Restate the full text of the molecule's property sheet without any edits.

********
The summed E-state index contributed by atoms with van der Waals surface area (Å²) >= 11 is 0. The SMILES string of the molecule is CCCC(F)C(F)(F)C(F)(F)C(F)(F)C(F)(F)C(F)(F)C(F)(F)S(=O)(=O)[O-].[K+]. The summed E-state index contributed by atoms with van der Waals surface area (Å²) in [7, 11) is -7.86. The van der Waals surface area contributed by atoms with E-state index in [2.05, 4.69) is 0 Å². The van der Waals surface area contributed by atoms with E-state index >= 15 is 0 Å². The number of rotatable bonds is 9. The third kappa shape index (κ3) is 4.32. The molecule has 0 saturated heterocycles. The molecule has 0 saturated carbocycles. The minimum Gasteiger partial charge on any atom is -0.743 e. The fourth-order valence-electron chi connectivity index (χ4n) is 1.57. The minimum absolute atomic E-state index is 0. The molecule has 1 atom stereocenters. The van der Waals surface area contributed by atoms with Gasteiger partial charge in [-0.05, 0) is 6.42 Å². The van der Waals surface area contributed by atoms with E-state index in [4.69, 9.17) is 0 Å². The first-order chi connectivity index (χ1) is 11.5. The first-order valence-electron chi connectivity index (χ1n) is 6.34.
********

The summed E-state index contributed by atoms with van der Waals surface area (Å²) >= 11 is 0. The SMILES string of the molecule is CCCC(F)C(F)(F)C(F)(F)C(F)(F)C(F)(F)C(F)(F)C(F)(F)S(=O)(=O)[O-].[K+]. The summed E-state index contributed by atoms with van der Waals surface area (Å²) in [7, 11) is -7.86. The van der Waals surface area contributed by atoms with E-state index in [2.05, 4.69) is 0 Å². The van der Waals surface area contributed by atoms with E-state index >= 15 is 0 Å². The number of rotatable bonds is 9. The third kappa shape index (κ3) is 4.32. The molecule has 0 saturated heterocycles. The molecule has 0 saturated carbocycles. The minimum Gasteiger partial charge on any atom is -0.743 e. The fourth-order valence-electron chi connectivity index (χ4n) is 1.57. The minimum absolute atomic E-state index is 0. The molecule has 1 atom stereocenters. The van der Waals surface area contributed by atoms with Gasteiger partial charge in [-0.05, 0) is 6.42 Å². The van der Waals surface area contributed by atoms with E-state index in [4.69, 9.17) is 0 Å². The first-order chi connectivity index (χ1) is 11.5. The first-order valence-electron chi connectivity index (χ1n) is 6.34.